The golf swing is a pretty complex operation. Hitting a great shot is not an easy thing to do. Most swings will result in a miss-hit and managing those results is a key determinant for scoring. Ever since I was a boy, my Grandfather has told me that golf is a game of misses. He taught me to think in terms of where to miss best and insisted I learn the art of recovery. Both of which have shaped the way I play the game. Thanks to Gramps, I’ve developed a knack for thinking my way around a golf course and finding inventive ways to make par. Appreciating the frequency of misses is also important for keeping a level head. A miss is nothing to be mad about. It’s just a situation to deal with. Frustration will only compound the problem. A better approach is to anticipate the misses and be prepared to overcome them. It starts by playing better odds and missing in the right place as much as possible. Par is often found through the path of least resistance. As Gramps might say, “a good miss can help you get where you want to go.”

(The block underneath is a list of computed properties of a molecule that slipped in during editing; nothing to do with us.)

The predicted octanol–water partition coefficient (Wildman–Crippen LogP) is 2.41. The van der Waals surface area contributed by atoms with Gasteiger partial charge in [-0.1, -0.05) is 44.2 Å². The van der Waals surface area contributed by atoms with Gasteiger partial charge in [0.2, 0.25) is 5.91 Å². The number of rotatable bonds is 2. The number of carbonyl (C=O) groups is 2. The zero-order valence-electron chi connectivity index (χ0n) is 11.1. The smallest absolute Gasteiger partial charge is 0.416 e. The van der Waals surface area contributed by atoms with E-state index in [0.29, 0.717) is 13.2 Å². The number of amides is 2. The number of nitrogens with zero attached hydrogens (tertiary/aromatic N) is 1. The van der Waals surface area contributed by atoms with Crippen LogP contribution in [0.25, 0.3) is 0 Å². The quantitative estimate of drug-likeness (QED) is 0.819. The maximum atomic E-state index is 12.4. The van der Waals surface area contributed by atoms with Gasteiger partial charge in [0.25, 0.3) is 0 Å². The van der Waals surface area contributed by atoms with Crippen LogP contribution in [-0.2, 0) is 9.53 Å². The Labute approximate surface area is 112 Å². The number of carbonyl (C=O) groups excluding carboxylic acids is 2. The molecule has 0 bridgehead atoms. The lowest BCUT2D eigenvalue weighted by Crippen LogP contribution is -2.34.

If you enjoy these musings, you’ll probably like my new book, The Nine Virtues of Golf. It debuted earlier this year as the #1 new release golf book on Amazon.
There’s a lot to love about golf. Of all the vices available to get hooked on, it must be the best. The fact that this game can be played at virtually any age makes it particularly compelling. Every time I tee it up with my grandfather I’m reminded of this. Even at his ripe old age, he still exudes a passion for the game. It’s so clearly a major part of who he is that it is impossible to separate the man from the golfer. His love for golf is ever present and that’s a good thing to be known for. Building a life in golf is a great aspiration and Gramps has shown me the blueprint for how to do it. Because golf can be enjoyed at every stage of life, our relationship with it evolves as we age. That’s why golf can be whatever we need it to be. When Gramps was young golf was a competition, when he was building a family it became a job, after retirement it was a way to be with grand-kids and now as he enjoys his days of leisure golf is a pastime. It’s a game that never stops giving. There’s nothing else quite like it and someday I hope I can look back upon my golf experiences and appreciate just how much I got from them. I see that in Gramps and he inspires me to do the same.
If you enjoy these daily stories, you might like my new book, The Nine Virtues of Golf. It debuted earlier this Summer as the #1 new release golf book on Amazon.